Warren Buffett didn't become one of the greatest investors of our generation by investing in gold. In fact, he pretty much hates the shiny metal. Buffett seeks to surround himself with assets that are constantly producing value. Income that flows through the business is reinvested in new lines of business that go on to produce more income. It's a never-ending cycle where new wealth is created each and every year. It takes advantage of the wonders of compounding income and leaves behind the folly of being allured by a lazy, good-for-nothing, shiny object.
The "strong dollar" argument is found frequently in the financial media these days. Last week, I read this interview with Mohamed El-Erian, the former CEO of Pimco. With respect to the strength of the dollar, he had this to say:
First, the U.S. is on a different economic track than Europe and Japan. The U.S. isn't growing as much as we'd like it, but it's growing and continues to heal. Japan and Europe are going the other way. Second, policy is starting to diverge. The ECB is stepping harder on the stimulus accelerator while the Fed is slowly easing off the accelerator. Third, the geopolitical tensions affect Europe a lot more than the U.S. So what we have seen is a major move in the dollar versus both the yen and the euro.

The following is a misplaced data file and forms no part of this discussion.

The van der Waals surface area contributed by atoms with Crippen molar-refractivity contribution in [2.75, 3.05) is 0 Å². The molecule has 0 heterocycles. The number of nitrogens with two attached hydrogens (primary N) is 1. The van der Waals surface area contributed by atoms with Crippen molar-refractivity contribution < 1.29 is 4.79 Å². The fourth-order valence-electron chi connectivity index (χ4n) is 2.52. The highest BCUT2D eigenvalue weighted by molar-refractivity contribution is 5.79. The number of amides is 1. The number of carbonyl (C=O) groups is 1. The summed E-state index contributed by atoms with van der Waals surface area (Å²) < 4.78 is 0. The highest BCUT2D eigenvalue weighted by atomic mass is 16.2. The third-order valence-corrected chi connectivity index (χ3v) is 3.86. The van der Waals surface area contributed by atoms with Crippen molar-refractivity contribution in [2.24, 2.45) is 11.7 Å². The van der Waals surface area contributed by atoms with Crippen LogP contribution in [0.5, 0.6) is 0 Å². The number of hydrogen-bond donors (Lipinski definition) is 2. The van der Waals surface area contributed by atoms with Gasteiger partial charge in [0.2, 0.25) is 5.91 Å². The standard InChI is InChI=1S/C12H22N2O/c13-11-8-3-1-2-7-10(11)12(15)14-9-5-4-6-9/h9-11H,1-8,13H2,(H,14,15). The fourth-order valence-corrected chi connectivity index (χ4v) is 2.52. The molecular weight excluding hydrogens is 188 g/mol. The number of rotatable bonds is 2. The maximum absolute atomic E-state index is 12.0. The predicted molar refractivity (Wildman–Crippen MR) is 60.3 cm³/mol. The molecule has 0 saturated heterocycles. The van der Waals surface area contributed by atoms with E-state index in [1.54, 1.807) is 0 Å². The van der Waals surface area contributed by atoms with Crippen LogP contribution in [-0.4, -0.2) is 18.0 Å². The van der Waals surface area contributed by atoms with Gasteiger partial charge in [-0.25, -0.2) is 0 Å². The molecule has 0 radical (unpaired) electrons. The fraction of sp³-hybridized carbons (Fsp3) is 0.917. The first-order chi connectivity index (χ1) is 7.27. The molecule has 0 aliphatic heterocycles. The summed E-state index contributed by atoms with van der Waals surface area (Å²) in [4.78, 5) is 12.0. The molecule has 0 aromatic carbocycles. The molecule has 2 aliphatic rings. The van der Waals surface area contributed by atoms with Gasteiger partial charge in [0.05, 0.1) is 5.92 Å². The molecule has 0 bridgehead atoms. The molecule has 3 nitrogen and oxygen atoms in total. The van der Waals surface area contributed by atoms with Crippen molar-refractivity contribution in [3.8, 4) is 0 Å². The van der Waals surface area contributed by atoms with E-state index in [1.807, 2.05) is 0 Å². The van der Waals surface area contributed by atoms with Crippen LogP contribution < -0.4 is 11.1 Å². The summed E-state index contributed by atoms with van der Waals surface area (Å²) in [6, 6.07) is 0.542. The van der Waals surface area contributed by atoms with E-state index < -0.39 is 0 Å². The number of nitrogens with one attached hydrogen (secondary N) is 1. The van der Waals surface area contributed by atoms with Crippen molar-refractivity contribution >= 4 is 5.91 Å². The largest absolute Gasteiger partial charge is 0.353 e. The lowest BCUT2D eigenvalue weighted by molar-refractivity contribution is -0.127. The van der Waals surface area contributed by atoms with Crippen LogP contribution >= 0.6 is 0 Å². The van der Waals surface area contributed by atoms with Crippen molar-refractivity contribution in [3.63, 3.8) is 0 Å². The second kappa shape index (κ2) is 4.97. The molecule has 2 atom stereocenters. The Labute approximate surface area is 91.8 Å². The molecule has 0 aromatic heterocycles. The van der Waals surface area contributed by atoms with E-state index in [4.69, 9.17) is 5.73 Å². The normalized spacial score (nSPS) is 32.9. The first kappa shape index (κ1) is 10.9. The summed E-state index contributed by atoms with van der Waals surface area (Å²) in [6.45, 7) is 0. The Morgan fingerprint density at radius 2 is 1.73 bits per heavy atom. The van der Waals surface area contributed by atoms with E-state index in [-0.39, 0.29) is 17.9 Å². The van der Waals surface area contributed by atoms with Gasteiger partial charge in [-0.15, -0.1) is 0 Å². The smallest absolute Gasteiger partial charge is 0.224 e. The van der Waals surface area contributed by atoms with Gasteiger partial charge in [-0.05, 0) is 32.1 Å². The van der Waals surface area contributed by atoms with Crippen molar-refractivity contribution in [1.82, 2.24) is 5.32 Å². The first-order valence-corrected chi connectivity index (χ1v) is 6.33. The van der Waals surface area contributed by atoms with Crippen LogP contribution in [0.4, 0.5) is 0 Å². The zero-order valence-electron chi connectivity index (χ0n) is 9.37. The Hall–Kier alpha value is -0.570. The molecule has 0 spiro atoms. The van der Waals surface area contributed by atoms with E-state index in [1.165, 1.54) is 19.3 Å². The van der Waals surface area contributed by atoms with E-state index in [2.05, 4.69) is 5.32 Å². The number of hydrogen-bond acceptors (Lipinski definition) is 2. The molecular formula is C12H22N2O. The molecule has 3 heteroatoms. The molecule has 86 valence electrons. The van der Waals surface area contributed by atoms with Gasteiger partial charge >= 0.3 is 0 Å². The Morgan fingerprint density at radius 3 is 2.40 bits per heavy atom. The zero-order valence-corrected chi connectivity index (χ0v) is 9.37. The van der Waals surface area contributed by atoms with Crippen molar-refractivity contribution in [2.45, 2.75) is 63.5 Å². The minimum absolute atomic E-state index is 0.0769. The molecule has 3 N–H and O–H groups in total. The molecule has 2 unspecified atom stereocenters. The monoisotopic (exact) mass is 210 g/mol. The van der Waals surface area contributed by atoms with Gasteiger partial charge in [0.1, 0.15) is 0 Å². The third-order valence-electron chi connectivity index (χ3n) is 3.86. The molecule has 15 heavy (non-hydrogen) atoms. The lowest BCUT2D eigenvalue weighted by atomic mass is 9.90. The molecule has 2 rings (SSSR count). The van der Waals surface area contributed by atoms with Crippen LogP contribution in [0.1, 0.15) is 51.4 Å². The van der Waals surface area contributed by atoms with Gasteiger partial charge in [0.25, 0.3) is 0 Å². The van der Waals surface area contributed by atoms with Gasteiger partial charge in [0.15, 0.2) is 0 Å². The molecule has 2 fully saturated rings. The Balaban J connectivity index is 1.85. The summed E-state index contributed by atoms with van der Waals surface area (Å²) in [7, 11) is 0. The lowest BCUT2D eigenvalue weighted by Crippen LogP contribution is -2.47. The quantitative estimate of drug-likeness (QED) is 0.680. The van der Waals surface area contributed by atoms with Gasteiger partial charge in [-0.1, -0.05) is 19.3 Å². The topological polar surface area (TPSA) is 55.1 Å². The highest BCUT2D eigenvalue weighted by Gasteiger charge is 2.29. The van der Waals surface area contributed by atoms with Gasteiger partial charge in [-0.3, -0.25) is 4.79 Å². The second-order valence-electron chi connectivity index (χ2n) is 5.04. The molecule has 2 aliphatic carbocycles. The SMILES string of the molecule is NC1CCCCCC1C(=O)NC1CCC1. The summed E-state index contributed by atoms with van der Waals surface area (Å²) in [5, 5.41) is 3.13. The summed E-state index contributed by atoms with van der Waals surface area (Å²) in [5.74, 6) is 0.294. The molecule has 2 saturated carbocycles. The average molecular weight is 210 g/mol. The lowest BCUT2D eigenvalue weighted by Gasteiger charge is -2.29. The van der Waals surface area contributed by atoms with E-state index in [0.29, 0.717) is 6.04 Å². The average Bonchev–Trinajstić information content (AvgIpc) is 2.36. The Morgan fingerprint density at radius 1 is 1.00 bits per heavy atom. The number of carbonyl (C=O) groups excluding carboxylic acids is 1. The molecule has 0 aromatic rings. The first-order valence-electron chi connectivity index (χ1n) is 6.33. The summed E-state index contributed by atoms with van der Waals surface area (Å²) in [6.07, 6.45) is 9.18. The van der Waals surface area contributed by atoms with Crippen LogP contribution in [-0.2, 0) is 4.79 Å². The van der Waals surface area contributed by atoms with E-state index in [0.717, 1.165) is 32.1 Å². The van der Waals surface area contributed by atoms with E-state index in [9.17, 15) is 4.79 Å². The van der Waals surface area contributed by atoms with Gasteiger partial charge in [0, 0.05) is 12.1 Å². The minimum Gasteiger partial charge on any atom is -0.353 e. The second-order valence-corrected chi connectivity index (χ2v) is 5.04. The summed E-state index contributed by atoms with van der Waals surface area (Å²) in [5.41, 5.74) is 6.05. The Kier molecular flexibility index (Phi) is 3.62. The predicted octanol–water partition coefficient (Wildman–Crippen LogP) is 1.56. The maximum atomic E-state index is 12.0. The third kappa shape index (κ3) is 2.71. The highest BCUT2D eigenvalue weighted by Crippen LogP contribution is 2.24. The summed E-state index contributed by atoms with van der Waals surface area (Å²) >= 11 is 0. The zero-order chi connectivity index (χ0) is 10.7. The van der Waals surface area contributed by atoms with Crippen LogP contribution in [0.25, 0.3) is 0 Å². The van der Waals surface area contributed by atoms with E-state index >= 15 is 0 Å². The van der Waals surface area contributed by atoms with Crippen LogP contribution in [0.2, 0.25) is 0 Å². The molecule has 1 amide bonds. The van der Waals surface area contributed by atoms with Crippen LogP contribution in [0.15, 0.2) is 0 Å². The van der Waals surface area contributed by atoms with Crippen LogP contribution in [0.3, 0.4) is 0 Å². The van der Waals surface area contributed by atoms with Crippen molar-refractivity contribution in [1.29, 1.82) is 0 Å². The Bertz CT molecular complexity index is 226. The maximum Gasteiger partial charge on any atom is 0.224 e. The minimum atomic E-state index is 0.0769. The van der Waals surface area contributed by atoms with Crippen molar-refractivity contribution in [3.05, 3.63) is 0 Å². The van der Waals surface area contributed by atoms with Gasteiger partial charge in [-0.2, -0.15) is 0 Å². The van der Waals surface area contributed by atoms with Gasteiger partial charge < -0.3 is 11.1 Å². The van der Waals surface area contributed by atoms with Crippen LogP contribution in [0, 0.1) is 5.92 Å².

Larry Kudlow and Stephen Moore offered their most recent rationale for a strong dollar on Friday:
Maybe the U.S. economy, a weakling for the last six years, is finally starting to flex some muscle. We're referring to the return of king dollar. For those who haven't been paying attention, the greenback is in the midst of a rally not seen since the 1990s. It's racing past the euro, the yen and other currencies. Investors worldwide are buying the equivalent of stock in America Inc. If the rise in the dollar's valuation is sustainable, it's welcome news for the stock market, for fighting inflation, and for U.S. growth prospects.